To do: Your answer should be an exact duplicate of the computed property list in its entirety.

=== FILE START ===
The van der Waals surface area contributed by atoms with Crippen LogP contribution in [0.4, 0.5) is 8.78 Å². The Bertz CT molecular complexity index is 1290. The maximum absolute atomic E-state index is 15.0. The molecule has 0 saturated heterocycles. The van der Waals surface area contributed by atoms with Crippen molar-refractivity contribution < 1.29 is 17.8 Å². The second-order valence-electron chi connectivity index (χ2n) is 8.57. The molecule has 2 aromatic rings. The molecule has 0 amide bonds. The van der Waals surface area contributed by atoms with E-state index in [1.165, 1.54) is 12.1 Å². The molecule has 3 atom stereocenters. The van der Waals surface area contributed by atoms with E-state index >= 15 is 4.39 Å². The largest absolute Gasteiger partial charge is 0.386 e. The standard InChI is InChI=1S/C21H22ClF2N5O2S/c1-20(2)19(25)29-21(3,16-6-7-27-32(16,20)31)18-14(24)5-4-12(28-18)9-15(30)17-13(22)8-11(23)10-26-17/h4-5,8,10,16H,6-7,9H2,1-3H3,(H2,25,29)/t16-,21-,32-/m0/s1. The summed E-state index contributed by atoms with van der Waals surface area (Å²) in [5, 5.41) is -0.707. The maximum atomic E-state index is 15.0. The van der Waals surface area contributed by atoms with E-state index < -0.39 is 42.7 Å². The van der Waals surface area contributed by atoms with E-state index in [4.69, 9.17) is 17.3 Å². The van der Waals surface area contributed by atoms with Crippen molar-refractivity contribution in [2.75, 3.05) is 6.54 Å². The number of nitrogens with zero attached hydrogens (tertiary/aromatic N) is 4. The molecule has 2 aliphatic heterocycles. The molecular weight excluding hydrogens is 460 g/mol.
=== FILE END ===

The van der Waals surface area contributed by atoms with Crippen LogP contribution in [0.4, 0.5) is 8.78 Å². The Bertz CT molecular complexity index is 1290. The maximum absolute atomic E-state index is 15.0. The molecule has 0 saturated heterocycles. The van der Waals surface area contributed by atoms with Crippen molar-refractivity contribution < 1.29 is 17.8 Å². The second-order valence-electron chi connectivity index (χ2n) is 8.57. The molecule has 2 aromatic rings. The molecule has 0 amide bonds. The van der Waals surface area contributed by atoms with E-state index in [1.165, 1.54) is 12.1 Å². The molecule has 3 atom stereocenters. The van der Waals surface area contributed by atoms with E-state index >= 15 is 4.39 Å². The largest absolute Gasteiger partial charge is 0.386 e. The standard InChI is InChI=1S/C21H22ClF2N5O2S/c1-20(2)19(25)29-21(3,16-6-7-27-32(16,20)31)18-14(24)5-4-12(28-18)9-15(30)17-13(22)8-11(23)10-26-17/h4-5,8,10,16H,6-7,9H2,1-3H3,(H2,25,29)/t16-,21-,32-/m0/s1. The summed E-state index contributed by atoms with van der Waals surface area (Å²) in [5, 5.41) is -0.707. The maximum atomic E-state index is 15.0. The van der Waals surface area contributed by atoms with E-state index < -0.39 is 42.7 Å². The van der Waals surface area contributed by atoms with E-state index in [4.69, 9.17) is 17.3 Å². The van der Waals surface area contributed by atoms with Crippen molar-refractivity contribution in [2.75, 3.05) is 6.54 Å². The number of nitrogens with zero attached hydrogens (tertiary/aromatic N) is 4. The molecule has 2 aliphatic heterocycles. The molecular weight excluding hydrogens is 460 g/mol.